Antibiotic Overuse

August 10th, 2011 | Simcha Weinstein | 2 Comments »

Most consumers are under the impression that the use of antibiotics in meat is only seen as necessary if an animal gets sick. This would make the most sense, but their usage has expanded over the years as farm size has increased. In mass production feed lots and other non-organic meat production facilities the animals are given antibiotics constantly, sick or not, day in and day out.

Antibiotics are administered to factory-farmed animals for 2 key reasons:

1. Large concentrations of animals shoved together in cramped and unnatural conditions get sick, quickly spreading disease. Preventative antibiotics keep this in check.

2. With cattle, antibiotics help steers tolerate the corn they’re intensively fed to fatten up. These animals are ruminants, designed by nature to be eating grass, not corn, which can make them very ill and even kill them.

By virtue of how they are raised, organic animals have much stronger immune systems and seldom get sick. This understanding was confirmed by a new study lead by the University of Maryland’s School of Public Health. Antibiotic-resistant bacteria have become a problem for health care providers whose choices become limited in treating infection in humans, but there hasn’t been enough data on the sources. So, researchers say the findings are very important.

Here’s how it works. When we eat animals, we’re ingesting residues of the drugs they have been administered. Of particular concern by leading scientists are the increased risks of hormonal cancers: breast, prostate, and testicular. The big concern with antibiotics is if a group of animals is treated with a certain antibiotic over time, the bacteria living in those animals will become resistant to that drug. When this happens, the problem for humans is that if a person ingests the resistant bacteria through improperly cooked meat and becomes ill, he or she may not respond to antibiotic treatment. This process has become such a legitimate threat that it even has its own name: Superbug.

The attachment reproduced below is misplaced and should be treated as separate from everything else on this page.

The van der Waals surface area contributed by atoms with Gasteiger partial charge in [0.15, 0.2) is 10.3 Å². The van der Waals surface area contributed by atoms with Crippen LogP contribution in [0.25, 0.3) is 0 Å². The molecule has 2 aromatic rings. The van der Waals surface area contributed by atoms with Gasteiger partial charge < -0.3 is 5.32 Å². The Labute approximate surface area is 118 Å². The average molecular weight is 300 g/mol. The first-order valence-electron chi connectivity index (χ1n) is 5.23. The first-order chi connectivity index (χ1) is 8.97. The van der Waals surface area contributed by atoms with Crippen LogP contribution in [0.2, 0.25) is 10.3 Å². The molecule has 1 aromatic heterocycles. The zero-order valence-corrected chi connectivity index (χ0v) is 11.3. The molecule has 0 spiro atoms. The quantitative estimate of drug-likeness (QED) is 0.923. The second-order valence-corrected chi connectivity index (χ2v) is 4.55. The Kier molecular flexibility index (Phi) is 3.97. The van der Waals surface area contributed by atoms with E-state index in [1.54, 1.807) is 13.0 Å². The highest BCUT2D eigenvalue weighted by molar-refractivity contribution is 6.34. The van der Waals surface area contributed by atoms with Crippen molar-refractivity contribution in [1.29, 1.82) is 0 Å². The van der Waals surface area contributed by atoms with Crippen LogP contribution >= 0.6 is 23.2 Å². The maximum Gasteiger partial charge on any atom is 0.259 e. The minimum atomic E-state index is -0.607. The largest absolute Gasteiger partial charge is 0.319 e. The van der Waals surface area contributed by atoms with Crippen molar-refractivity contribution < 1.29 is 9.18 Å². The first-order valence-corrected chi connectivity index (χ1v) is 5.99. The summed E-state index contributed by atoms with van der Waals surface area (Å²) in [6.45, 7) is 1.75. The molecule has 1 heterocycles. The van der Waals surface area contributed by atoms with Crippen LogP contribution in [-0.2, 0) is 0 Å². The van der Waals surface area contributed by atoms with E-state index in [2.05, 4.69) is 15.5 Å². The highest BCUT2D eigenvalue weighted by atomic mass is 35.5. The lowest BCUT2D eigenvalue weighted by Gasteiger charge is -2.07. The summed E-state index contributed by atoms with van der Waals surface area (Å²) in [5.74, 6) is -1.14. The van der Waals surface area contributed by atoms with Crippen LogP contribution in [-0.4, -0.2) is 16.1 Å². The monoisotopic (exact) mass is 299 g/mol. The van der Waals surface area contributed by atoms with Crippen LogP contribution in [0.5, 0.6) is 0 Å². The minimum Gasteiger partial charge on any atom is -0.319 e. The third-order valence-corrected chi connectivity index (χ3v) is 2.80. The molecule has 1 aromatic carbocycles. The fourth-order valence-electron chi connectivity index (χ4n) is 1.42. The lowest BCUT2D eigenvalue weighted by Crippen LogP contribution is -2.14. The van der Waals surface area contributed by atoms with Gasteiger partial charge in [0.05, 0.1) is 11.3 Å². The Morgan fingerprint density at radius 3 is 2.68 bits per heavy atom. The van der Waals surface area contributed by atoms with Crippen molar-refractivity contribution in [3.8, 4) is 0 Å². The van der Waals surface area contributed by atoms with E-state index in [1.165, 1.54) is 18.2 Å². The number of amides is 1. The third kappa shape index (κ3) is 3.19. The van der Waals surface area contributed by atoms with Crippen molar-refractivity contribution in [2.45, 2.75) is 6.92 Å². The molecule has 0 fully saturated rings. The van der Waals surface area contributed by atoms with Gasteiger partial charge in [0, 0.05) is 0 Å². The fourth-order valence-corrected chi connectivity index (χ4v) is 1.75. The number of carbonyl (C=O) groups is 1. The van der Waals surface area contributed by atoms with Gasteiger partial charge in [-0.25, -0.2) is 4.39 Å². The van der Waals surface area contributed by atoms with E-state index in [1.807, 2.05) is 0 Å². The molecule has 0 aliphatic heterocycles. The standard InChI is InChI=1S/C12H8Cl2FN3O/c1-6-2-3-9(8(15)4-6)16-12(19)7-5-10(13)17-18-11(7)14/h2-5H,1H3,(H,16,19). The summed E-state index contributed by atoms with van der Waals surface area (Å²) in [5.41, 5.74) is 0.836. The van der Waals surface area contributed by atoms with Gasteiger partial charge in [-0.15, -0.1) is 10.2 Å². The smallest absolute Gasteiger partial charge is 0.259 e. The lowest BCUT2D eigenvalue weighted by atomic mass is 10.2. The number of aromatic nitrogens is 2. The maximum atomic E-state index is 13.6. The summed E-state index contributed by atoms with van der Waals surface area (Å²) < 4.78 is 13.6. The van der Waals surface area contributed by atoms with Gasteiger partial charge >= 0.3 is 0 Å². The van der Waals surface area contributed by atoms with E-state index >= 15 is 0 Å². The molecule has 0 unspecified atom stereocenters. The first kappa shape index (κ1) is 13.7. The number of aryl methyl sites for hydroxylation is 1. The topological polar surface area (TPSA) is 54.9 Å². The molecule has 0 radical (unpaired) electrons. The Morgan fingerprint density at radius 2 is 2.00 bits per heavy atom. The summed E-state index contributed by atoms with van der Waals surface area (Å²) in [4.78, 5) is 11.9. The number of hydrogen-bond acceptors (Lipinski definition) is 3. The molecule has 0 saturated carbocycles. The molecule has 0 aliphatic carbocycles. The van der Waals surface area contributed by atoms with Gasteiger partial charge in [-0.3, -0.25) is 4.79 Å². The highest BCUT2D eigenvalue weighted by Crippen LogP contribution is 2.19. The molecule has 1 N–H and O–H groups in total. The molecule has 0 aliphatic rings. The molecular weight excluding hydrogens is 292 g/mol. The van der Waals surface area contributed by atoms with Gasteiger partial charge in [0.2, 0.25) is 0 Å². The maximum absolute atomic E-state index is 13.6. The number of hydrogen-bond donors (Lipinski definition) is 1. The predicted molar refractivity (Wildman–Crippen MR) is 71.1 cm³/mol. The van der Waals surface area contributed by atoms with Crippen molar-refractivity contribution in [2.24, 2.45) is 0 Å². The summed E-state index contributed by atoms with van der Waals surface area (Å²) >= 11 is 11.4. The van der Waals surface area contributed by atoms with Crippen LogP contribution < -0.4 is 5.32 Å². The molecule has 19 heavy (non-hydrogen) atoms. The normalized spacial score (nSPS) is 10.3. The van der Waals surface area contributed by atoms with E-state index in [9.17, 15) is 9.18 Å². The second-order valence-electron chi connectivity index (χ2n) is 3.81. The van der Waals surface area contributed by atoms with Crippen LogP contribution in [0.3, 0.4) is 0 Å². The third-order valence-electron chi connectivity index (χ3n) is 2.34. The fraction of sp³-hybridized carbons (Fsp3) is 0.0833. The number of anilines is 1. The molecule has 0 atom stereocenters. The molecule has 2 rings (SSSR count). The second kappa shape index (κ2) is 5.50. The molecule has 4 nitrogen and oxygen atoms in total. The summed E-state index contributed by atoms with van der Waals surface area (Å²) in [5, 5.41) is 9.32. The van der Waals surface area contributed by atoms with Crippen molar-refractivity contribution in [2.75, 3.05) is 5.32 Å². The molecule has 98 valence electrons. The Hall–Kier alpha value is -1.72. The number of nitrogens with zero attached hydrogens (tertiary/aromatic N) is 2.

This new study suggests that restricting antibiotic use from large-scare poultry farms can reduce resistance for some bacteria quickly.

“We initially hypothesized that we would see some differences in on-farm levels of antibiotic-resistant enterococci when poultry farms transitioned to organic practices,” said Dr. Amy R. Sapkota, an assistant professor with the Maryland Institute for Applied Environmental Health in the School of Public Health. “But we were surprised to see that the differences were so significant across several different classes of antibiotics even in the very first flock that was produced after the transition to organic standards. It is very encouraging.”

The researchers from Maryland, Pennsylvania State University and Johns Hopkins Bloomberg School of Public Health tested for the common chicken enterococci bacteria in poultry litter feed and water in 10 conventional and 10 newly organic poultry houses in the mid-Atlantic region. Then they tested resistance to 17 common antimicrobials.

All farms tested positive for the bacteria, however, the organic farms had much less of the antibiotic-resistant enterococci. With more organic farms over time, the researcher say they would expect drug-resistance to drop much more dramatically. Good news for the world of organic and natural beef! We need more studies like these… and we need for them to be taken seriously.